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    They look like a set of jewel collets to me - the set I have mounts in a #50 collet, and then the jewel is adjusted for proper positioning in the jewel collet. Tighten the #50 and the jewel collet clamps down on the jewel.

    These are very useful in changing the depth of balance hole jewels by thinning the flange, but they probably shouldn't be used for any operation that might change the position of the jewel's hole due to the problem of compounded inaccuracy of the concentricity (no collets are perfectly accurate, so the inaccuracy of the #50 will be compounded by the inaccuracy of the jewel collet. When you thin the flange, you aren't doing anything that affects concentricity of the hole and the mounting flange diameter, so accuracy isn't as important a factor).
     
  17. Kevin W.

    Kevin W. Registered User
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    To each his own, i stated my opinions.
     
  18. chemman

    chemman Registered User

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    Thanks for the reply Harvey, I am not new to instrument repair but am new to Horological instrument repair. Purchased a lot from an estate sale and these collets were in it, really no idea but now wan to use them. I don't have a lathe yet but am going to change that if I knew what to get to use with the collets. They look to have a centering cone that screws in and out of the bore of the collet.

    On the OP subject. The Positron did a very good job cleaning the collets they were pretty nasty but came out almost spotless. The Positron is a light molecular weight Terpene citrus and without a sufficient amount in the ultrasonic tank vaporized into a fog and filled the room quickly with a strong odor of citrus. Even after putting enough in the tank to reduce the fog effect still had to close the door and turn on an exhaust fan to the outside. I did get some on one hand and it evaporated within a couple minutes drying the oils out of my hand similar to Trichloroethane. Upon removing the collets I placed them in a clean pan and put them in the evacuation air flow of the exhaust fan, 15 minutes later hardly any Positron had evaporated and the collets were very wet with it and sitting in a small puddle. That is when I took them outside and triple rinsed with Naptha, drained the Naptha off and placed back in the inflow air of the exhaust fan, 30 minutes later the Naptha had evaporated and the collets were dry. All in all it worked pretty well and I will probably use the Positron again due to the fact it is not as combustible as Naptha.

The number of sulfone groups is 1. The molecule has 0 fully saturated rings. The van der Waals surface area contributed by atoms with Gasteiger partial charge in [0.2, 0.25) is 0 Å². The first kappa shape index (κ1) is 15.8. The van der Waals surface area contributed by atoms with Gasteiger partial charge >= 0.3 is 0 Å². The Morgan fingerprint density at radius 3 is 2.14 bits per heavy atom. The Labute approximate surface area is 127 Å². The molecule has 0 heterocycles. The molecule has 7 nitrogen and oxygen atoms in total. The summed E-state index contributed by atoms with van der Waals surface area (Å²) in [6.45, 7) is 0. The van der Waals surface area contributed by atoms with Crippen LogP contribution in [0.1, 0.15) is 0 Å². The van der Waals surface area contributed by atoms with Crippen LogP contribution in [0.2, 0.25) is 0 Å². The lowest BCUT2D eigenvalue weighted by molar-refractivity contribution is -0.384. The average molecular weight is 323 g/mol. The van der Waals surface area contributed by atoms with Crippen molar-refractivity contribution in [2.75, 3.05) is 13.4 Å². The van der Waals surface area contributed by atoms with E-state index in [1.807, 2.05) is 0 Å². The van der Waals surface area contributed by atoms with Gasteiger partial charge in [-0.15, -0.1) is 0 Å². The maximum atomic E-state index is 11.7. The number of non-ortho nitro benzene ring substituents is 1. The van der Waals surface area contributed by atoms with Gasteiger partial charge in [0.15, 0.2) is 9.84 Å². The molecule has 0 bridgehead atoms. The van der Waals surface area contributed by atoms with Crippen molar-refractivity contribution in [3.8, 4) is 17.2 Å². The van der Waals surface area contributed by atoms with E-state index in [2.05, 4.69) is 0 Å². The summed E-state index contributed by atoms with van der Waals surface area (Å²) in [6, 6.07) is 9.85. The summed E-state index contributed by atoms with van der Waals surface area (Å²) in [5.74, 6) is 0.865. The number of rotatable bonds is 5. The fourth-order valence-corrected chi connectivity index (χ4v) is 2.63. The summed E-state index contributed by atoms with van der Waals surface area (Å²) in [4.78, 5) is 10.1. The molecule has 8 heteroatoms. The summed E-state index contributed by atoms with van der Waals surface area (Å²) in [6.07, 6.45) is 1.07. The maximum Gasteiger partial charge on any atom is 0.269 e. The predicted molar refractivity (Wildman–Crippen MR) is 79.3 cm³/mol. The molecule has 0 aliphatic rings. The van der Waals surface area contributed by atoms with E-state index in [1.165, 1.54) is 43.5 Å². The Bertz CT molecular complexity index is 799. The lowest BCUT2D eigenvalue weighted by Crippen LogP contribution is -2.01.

20190104_170628.jpg
     
  19. gmorse

    gmorse Registered User
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    Hi chemman,

    It works perfectly well if you fill the ultrasonic with plain water and suspend glass containers of the cleaning fluid in it. Saves using a lot of the cleaner and reduces the vapourisation effects too.

    Regards,

    Graham
     
  20. Skutt50

    Skutt50 Registered User

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    I second that. It is what I do unless the part is too big for my jars......
    Pocket watch cases are often too big so I put them next to the glas jars and add som dish washing liquid to the water. Works most of the time......
     
  21. karlmansson

    karlmansson Registered User

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    Remember to use warm air when drying. Or you’ll get rust that way, from condensation.